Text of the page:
12th November 2015 at 3:00pm
There has been a lot of commentary in the media recently around when your loved ones are entitled to a pension on your death, so we thought we’d take this opportunity to shed some light on the area.
Pension legislation can be quite complicated, but when it comes to employment stretching back a number of years, things become particularly tricky. And in recent years with the introduction of civil partnerships and same-sex marriages, the position gets more complex.
The 3 key things that affect when a spouse or civil partner can have a survivor’s pension are:
The type of private pension scheme involved
How far back the service (employment/membership of the scheme) goes
The type of legal relationship involved – there are differences where same-sex relationships are concerned, for example
Type of pension
When talking about a private pension in these circumstances we mean occupational pension (or company pension) schemes and public sector pension schemes only.
These types of schemes have been around for many years and have had to evolve to meet changing rules, but they still have a lot of historical aspects that continue to impact today.
For public sector schemes, service since 1988 can be used to support a survivor’s pension for civil partners and same sex spouses.
However, for other occupational schemes, it comes down to the type of relationship and what the individual rules of the scheme say.
Type of partnership
The Civil Partnership Act, allowing same-sex couples to register a Civil Partnership, first became effective on 5 December 2005, so these schemes can choose to only allow service since that date to provide survivor’s benefits, and approximately two thirds of these schemes have taken this approach.
A recent court case tested whether this was unlawful discrimination under the 2010 Equality Act and the judge ruled it wasn’t as there is a specific exemption within that act covering this situation.
In the ruling the judge confirmed that schemes can restrict access to a survivor’s pension in relation to service accrued before civil partnerships became recognised in law. This was despite an earlier ruling by an employment tribunal that the scheme was breaking European law.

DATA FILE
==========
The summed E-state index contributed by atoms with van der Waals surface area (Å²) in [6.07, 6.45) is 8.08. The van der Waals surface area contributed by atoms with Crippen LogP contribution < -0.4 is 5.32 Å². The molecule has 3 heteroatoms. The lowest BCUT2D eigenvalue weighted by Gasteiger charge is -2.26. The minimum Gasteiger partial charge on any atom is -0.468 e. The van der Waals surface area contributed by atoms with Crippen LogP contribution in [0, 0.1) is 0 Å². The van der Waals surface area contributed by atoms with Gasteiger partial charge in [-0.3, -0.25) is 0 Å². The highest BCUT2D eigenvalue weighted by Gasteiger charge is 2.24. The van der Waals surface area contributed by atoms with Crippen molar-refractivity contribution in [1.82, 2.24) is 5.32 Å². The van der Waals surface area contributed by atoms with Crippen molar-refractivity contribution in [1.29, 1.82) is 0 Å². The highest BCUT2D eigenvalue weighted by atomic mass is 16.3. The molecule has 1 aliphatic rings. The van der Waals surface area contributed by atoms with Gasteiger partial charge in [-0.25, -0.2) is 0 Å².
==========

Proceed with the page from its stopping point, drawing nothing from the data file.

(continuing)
Why is this approach taken?
The key reason that schemes are going down this route is likely to be funding, particularly for defined benefit pension schemes, where the cost of providing a guaranteed income rests on the employer.
Many employers have struggled in recent years to meet the funding of these types of schemes and having to then provide for a wider category of survivor could make these schemes difficult to continue.
Media reports suggest that there are around 70,000 same-sex marriages/civil partnerships who would be affected by this and the amounts quoted range from £2.9BN to £3.3BN.
When the 2013 Marriage (Same Sex Couple) Act (England and Wales), and the 2014 Marriage and Civil Partnership (Scotland) Act came in, these Acts did not do anything to ‘override’ this approach, so it continues to be up to individual schemes as to what service they will include for same-sex survivor’s benefits.
The state pension
Turning now to the state pension, provision is changing from next April with the introduction of the flat rate or single-tier pension and the rules around spouse/civil partner benefits are also going to change as a result.
However, there will be some transitional protection.
Entitlement to state pension is based on a person’s national insurance (NI) record and the provision on death tends to look at the survivor using their late spouse/civil partners NI record to top up any shortfall in their own record when they reach pensionable age.
Unlike private pension provision as outlined above, there aren’t the service restrictions so a surviving same-sex spouse or civil partner can use their late partner’s NI record fully in the same way as an opposite-sex spouse can.
The only restriction that does apply is around the earliest date that a same-sex spouse or partner becomes entitled to use that record.
So, if you think you’ll be affected by this, what should you do?
First of all, check with your pension scheme regarding your particular circumstances.
If you find out that the survivor’s pension doesn’t fully represent your period of membership, then consider taking financial advice as there may be things you can do to improve the situation, for example, by transferring to another kind of pension.
For the state pension you can contact the Pension Service for further information.
For information on requesting a Beneficiary Nomination form, see our article ‘Passing on pension savings to your loved ones’
Because of the apparent ‘mismatch’ between European and UK law in this area, this particular issue is likely to continue in the future.
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The information in this blog or any response to comments should not be regarded as financial advice. A personal pension is an investment and its value can go up or down and may be worth less than you paid in. Laws and tax rules may change in the future. The information here is based on our understanding in November 2015. Your personal circumstances also have an impact on tax treatment.